Macchu Picchu has something for everyone, from the rich to the poor, to the hippiest of hippies bringing their spiritual magical rocks from all corners of the world.

After getting down from the ruins we enjoyed an adult beverage in the town square as the townspeople celebrated Mother's day. We enjoyed people watching and discovered my next year's sexy halloween costume: Inca Maid.

We opted out of taking the expensive train ride back to the Hydroelectic plant and walked the 8 kilometers instead along the train tracks. We only had to flee from the train once when we got caught in one of the tunnels... good thing we are in super shape and can out run trains!

Taking a break on the rails

All in all our Macchu Picchu experience was one to remember. It quickly became a highlight of our trip and anyone who gets a chance should definitely make it there one day (there are easier ways to get there than the road we took although more expensive!)

Wednesday, May 11, 2011

Vanessa Fun Day and Nasca Lines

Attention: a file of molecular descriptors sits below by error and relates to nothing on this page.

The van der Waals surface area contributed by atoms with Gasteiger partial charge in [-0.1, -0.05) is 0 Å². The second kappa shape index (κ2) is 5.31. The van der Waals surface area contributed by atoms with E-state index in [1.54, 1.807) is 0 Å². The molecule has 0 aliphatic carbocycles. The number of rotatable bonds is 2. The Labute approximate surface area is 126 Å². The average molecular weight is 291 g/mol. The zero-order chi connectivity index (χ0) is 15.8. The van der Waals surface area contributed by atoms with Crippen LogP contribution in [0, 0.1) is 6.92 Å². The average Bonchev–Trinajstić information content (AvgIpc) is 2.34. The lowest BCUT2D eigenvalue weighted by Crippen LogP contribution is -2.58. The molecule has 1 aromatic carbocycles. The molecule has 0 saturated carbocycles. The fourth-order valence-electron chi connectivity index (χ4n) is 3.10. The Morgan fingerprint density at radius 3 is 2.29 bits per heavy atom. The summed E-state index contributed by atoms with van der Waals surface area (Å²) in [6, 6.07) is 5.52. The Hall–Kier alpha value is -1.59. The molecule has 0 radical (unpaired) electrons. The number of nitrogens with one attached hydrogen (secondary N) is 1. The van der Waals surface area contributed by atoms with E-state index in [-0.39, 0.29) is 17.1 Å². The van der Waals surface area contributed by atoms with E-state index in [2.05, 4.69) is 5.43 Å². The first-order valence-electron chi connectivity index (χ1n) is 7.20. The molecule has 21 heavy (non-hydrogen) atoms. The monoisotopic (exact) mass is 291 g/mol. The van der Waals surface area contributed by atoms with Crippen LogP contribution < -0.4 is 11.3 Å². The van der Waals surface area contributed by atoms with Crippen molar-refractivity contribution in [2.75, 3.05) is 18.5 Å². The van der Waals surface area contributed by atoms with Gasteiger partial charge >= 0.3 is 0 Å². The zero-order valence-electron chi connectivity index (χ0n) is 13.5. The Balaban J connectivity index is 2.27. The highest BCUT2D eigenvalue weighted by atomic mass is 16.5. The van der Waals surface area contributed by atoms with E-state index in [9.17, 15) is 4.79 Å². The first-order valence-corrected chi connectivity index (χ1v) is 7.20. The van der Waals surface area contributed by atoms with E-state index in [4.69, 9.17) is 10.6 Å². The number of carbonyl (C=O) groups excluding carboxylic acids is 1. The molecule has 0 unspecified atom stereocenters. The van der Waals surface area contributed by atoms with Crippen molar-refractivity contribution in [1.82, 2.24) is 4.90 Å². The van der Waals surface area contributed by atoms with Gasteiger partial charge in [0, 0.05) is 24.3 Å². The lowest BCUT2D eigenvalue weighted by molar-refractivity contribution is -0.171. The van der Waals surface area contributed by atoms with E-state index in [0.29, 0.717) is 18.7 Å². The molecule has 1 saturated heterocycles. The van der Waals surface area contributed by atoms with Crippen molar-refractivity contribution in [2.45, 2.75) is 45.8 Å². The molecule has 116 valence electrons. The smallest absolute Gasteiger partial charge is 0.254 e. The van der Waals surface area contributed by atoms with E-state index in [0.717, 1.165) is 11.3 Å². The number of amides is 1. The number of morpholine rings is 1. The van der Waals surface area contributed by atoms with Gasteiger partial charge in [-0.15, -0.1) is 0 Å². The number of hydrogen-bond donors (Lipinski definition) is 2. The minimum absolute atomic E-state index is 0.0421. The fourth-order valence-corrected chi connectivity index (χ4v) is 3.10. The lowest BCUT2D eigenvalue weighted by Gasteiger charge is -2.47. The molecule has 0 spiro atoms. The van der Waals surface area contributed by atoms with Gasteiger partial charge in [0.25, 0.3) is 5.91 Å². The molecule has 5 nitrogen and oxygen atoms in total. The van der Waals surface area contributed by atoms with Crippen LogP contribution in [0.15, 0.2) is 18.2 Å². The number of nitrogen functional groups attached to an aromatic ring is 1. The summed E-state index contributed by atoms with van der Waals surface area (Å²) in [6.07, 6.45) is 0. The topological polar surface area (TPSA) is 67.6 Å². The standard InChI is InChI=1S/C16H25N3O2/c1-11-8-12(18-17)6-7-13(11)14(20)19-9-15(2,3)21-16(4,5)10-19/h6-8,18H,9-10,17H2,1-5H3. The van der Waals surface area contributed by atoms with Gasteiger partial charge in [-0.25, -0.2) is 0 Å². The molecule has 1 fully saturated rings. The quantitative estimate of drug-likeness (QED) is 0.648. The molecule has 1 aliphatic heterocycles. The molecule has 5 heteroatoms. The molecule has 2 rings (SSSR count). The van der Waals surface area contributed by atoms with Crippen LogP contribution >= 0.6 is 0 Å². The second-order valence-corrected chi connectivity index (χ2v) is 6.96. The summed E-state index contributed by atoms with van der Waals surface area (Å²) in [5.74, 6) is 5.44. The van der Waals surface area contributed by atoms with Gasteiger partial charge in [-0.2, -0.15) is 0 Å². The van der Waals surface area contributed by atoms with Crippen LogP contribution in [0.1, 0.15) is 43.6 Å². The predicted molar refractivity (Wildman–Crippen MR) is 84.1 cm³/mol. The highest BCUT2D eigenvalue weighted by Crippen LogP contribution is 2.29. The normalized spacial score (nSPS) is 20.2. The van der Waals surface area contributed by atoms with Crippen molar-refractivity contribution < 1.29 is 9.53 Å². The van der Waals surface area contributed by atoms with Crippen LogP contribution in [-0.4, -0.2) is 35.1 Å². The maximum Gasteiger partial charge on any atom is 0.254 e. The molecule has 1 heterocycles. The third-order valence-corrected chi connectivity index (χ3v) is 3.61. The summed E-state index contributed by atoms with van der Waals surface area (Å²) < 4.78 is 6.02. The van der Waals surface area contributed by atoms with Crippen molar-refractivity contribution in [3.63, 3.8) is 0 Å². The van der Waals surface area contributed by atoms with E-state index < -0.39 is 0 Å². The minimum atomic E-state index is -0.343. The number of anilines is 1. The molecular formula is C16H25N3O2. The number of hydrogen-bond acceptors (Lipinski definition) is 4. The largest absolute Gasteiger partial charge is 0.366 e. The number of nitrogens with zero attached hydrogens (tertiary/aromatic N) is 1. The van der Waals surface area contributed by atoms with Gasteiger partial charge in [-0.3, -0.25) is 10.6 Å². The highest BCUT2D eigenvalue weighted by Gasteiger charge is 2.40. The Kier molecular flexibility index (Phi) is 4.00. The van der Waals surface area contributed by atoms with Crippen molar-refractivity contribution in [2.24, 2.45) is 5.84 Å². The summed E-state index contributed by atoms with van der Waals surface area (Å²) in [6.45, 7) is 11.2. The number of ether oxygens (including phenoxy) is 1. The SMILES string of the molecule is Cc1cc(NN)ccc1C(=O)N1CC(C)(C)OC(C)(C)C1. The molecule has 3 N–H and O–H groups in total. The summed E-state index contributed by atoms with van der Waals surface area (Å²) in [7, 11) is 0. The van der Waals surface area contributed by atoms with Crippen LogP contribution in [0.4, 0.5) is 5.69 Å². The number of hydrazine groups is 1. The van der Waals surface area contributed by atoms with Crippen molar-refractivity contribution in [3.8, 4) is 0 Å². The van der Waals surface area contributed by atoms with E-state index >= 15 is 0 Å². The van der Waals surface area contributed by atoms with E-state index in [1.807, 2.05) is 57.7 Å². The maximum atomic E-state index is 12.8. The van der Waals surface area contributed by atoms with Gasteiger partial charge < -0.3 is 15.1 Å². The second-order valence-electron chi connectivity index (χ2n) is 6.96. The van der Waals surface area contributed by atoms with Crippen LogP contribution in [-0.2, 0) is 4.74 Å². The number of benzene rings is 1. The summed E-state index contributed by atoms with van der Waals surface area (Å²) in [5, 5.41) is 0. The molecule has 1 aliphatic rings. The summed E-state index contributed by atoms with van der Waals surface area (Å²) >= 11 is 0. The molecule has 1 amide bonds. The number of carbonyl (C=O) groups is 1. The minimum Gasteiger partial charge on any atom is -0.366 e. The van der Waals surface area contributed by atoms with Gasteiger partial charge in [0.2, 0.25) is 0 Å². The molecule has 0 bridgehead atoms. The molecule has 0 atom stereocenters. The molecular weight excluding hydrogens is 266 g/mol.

For 8 and 1/2 months now we have been keeping our eye open for and
activity that would be worthy of Vanessa Day. Before we left, Andrew
promised his friend Vanessa that we would do something really great
and exciting in her honour. What we really wanted to do was to learn
Kite Boarding as that is one of Vanessa's favorite pass-times... but
apparently kite boarding is a little over our budget...
Finally we discovered the sand dunes at Huacachina and thought it
would be the perfect way to enjoy Vanessa Day. Huacachina is about
300kms south of Lima in pure desert. The cool thing to do is to go
sand boarding, and as this has been the first season ever for both of